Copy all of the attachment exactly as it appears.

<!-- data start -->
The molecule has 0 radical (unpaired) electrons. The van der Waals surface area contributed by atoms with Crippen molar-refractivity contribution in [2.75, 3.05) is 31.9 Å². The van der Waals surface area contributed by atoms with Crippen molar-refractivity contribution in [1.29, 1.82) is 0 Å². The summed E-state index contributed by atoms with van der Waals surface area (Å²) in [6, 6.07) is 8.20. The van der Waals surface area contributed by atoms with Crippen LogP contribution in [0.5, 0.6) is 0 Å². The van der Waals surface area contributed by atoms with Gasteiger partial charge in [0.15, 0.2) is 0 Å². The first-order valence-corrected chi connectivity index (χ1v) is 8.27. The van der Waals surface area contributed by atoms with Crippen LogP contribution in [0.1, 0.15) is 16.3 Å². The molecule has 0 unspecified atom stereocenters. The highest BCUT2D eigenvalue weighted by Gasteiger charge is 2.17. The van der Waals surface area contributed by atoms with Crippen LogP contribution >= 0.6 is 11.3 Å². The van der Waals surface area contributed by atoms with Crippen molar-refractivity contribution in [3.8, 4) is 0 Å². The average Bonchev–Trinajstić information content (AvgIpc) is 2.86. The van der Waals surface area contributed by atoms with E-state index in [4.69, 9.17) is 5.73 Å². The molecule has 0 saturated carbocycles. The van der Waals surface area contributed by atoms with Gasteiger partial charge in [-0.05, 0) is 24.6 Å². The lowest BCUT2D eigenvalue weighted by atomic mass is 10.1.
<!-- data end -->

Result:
The molecule has 0 radical (unpaired) electrons. The van der Waals surface area contributed by atoms with Crippen molar-refractivity contribution in [2.75, 3.05) is 31.9 Å². The van der Waals surface area contributed by atoms with Crippen molar-refractivity contribution in [1.29, 1.82) is 0 Å². The summed E-state index contributed by atoms with van der Waals surface area (Å²) in [6, 6.07) is 8.20. The van der Waals surface area contributed by atoms with Crippen LogP contribution in [0.5, 0.6) is 0 Å². The van der Waals surface area contributed by atoms with Gasteiger partial charge in [0.15, 0.2) is 0 Å². The first-order valence-corrected chi connectivity index (χ1v) is 8.27. The van der Waals surface area contributed by atoms with Crippen LogP contribution in [0.1, 0.15) is 16.3 Å². The molecule has 0 unspecified atom stereocenters. The highest BCUT2D eigenvalue weighted by Gasteiger charge is 2.17. The van der Waals surface area contributed by atoms with Crippen LogP contribution >= 0.6 is 11.3 Å². The van der Waals surface area contributed by atoms with Crippen molar-refractivity contribution in [3.8, 4) is 0 Å². The average Bonchev–Trinajstić information content (AvgIpc) is 2.86. The van der Waals surface area contributed by atoms with E-state index in [4.69, 9.17) is 5.73 Å². The molecule has 0 saturated carbocycles. The van der Waals surface area contributed by atoms with Gasteiger partial charge in [-0.05, 0) is 24.6 Å². The lowest BCUT2D eigenvalue weighted by atomic mass is 10.1.